Other individual acquisitions bolstered these important groups. Jennifer Phipps, NGV curator of Australian Art, successfully proposed John Perceval’s Survival, painted in 1942 when the artist was just twenty. Its sense of threat caught precisely the atmosphere of oppression and anxiety which roiled the 1940s. The artist was to add two further paintings from this period as gifts, Boy with broken pot and Soul singer at Luna Park, 1942–43 (fig. 2).
In the past decade significant works by all the major figures of the period have been added. Albert Tucker’s widow, Barbara Tucker, has generously given a large group of significant paintings and drawings. Sidney Nolan’s magnificent and ironic Footballer was acquired in 2002 to mark the opening of The Ian Potter Centre: NGV Australia at Federation Square with an exceptional subvention from the Government of Victoria. Ironically, Footballer was one of the stars and surprises of Rebels and Precursors back in 1962. In those days it would hardly have required the intervention of the State to acquire such a brilliant painting.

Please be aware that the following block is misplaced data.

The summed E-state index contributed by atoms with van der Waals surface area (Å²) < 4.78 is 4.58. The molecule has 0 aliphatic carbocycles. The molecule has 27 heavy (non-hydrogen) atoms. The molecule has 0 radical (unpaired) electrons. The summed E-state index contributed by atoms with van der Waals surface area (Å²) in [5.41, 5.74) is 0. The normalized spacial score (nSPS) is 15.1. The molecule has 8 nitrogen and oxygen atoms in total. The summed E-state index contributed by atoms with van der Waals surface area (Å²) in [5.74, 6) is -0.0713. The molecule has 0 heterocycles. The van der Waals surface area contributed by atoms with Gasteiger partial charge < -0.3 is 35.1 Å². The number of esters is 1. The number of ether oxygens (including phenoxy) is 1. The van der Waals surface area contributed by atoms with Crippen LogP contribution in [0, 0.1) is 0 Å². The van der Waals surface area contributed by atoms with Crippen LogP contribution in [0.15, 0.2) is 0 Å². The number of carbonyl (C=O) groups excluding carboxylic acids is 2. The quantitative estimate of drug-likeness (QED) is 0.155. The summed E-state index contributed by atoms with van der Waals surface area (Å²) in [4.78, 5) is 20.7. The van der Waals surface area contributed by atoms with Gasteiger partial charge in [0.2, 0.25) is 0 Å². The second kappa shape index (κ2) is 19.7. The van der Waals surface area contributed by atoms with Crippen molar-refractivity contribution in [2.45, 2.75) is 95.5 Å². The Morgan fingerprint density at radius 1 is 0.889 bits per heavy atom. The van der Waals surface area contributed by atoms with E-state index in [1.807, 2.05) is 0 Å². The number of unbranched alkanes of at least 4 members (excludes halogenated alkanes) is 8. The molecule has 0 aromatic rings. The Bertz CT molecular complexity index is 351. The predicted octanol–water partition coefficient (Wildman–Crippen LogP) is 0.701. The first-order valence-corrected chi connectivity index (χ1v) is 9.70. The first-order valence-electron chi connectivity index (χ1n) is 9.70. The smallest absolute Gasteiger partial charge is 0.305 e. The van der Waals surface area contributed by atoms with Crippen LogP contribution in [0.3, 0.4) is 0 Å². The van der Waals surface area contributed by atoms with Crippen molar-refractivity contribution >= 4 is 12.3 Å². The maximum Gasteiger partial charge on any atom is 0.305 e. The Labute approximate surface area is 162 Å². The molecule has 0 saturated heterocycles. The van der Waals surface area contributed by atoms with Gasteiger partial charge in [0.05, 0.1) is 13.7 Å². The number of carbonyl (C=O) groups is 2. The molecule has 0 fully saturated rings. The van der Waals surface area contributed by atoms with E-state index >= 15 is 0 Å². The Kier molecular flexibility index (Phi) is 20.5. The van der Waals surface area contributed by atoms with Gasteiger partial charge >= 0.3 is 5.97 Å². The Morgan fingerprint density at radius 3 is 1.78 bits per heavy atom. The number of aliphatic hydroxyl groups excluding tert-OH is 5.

One final note: Joy Hester, the principal woman artist of the period and the equal in quality and substance to any of her male contemporaries, and whose most characteristic works are drawings in wash and ink, was quietly and steadily acquired by the department of Prints and Drawings, indicating once again what a leading role that department has played in forging the National Gallery of Victoria’s collection (fig. 3).
Patrick McCaughey, Director of the Festival of Ideas, Melbourne (in 2011).